No. In fact (although it pains me to say it), I think OSU has gotten a bit of a bad rap over its BCS failures. Of the losses in the last three years -- to Florida, LSU and Texas -- only the Florida game was truly a blowout, and that was a game that saw nearly everything go wrong for the Buckeyes. LSU won pretty comfortably, but only because of a 21-point run in the second quarter. And Texas was fortunate to escape the most recent Fiesta Bowl on a last-minute TD pass to Quan Cosby.

What I'm saying here is that the Big Ten's failures in BCS games have been somewhat blown out of proportion by Ohio State struggling in the conference's two biggest showcase games and USC dominating basically every bowl opponent. I found it somewhat ironic that Ohio State's loss to LSU after the '07 season jump-started the SEC blowhards and Big Ten critics while, just days earlier, Michigan's win over defending champion (and the next year's champion) Florida in Orlando went unmentioned. If that had been a BCS game -- which it easily could have, considering the teams -- the Big Ten might be facing a little less heat over its showing in "big games."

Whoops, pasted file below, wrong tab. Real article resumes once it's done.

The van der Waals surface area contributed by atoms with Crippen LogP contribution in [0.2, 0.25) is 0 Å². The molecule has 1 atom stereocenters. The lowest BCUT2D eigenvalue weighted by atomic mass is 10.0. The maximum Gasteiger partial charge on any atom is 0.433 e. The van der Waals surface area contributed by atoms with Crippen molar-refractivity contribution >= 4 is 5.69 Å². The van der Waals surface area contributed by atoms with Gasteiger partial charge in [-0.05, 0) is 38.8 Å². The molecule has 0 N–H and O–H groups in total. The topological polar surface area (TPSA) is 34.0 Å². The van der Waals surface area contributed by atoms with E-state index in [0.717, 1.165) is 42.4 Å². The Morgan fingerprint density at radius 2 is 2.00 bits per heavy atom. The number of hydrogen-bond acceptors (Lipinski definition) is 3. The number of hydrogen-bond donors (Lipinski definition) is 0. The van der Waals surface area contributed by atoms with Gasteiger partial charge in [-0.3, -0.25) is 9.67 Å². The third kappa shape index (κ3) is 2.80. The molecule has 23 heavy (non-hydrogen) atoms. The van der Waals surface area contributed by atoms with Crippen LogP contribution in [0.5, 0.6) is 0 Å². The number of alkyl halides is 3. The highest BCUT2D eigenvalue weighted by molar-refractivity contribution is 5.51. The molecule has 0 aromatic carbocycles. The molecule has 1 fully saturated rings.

I've gotten a bit long-winded here, so before I write another 1,500 words, let me summarize the best I can:
  • The Big Ten's recent BCS failures have been overstated, because they are based primarily on two disappointing showings in the national championship game and have come directly after an extended successful period (8-5 over the first eight years of the BCS).
  • Half of the conference's current 0-6 skid is owed directly to a dominant USC program that nobody has had success against.
  • The Rose Bowl's sometimes annoying desire to involve the Big Ten and Pac-10 at all costs has hurt the conference throughout the bowl lineup, as having a second (usually undeserving) team in the BCS has distorted the matchups in the Big Ten's other bowl games.
  • Admittedly, the conference's middle tier hasn't kept up with the Big 12 and SEC, and that has further exacerbated the conference's poor bowl showing over the past few seasons.
  • Despite popular belief, the location of the bowls and the lengthy layoff beforehand have probably had little impact on the results.